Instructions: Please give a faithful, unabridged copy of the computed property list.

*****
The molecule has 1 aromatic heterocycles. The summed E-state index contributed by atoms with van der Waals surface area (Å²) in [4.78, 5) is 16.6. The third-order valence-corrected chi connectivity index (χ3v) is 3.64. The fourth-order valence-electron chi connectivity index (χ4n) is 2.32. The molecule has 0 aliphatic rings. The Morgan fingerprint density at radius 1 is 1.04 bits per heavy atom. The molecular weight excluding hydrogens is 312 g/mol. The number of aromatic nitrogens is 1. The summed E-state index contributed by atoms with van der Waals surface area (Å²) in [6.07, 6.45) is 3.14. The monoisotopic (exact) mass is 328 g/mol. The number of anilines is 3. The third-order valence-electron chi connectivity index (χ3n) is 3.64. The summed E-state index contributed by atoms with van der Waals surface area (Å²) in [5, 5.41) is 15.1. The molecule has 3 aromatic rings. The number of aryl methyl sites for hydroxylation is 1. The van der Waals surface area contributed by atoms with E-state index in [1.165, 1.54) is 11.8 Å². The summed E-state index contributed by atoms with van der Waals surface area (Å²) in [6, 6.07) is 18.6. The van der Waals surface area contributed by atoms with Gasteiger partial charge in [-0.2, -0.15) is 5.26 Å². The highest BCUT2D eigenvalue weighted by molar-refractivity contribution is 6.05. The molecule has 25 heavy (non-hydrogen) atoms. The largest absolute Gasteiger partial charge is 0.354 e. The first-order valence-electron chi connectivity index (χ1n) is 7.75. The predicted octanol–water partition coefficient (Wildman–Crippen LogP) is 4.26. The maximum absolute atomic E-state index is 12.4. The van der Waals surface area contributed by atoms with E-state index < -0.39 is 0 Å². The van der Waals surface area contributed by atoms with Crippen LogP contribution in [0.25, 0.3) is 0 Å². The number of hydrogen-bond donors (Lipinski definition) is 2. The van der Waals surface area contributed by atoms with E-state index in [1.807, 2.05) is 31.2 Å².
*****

The molecule has 1 aromatic heterocycles. The summed E-state index contributed by atoms with van der Waals surface area (Å²) in [4.78, 5) is 16.6. The third-order valence-corrected chi connectivity index (χ3v) is 3.64. The fourth-order valence-electron chi connectivity index (χ4n) is 2.32. The molecule has 0 aliphatic rings. The Morgan fingerprint density at radius 1 is 1.04 bits per heavy atom. The molecular weight excluding hydrogens is 312 g/mol. The number of aromatic nitrogens is 1. The summed E-state index contributed by atoms with van der Waals surface area (Å²) in [6.07, 6.45) is 3.14. The monoisotopic (exact) mass is 328 g/mol. The number of anilines is 3. The third-order valence-electron chi connectivity index (χ3n) is 3.64. The summed E-state index contributed by atoms with van der Waals surface area (Å²) in [5, 5.41) is 15.1. The molecule has 3 aromatic rings. The number of aryl methyl sites for hydroxylation is 1. The van der Waals surface area contributed by atoms with E-state index in [1.165, 1.54) is 11.8 Å². The summed E-state index contributed by atoms with van der Waals surface area (Å²) in [6, 6.07) is 18.6. The van der Waals surface area contributed by atoms with Gasteiger partial charge in [-0.2, -0.15) is 5.26 Å². The highest BCUT2D eigenvalue weighted by molar-refractivity contribution is 6.05. The molecule has 25 heavy (non-hydrogen) atoms. The largest absolute Gasteiger partial charge is 0.354 e. The first-order valence-electron chi connectivity index (χ1n) is 7.75. The predicted octanol–water partition coefficient (Wildman–Crippen LogP) is 4.26. The maximum absolute atomic E-state index is 12.4. The van der Waals surface area contributed by atoms with E-state index < -0.39 is 0 Å². The van der Waals surface area contributed by atoms with Crippen LogP contribution in [0.25, 0.3) is 0 Å². The number of hydrogen-bond donors (Lipinski definition) is 2. The van der Waals surface area contributed by atoms with E-state index in [1.807, 2.05) is 31.2 Å².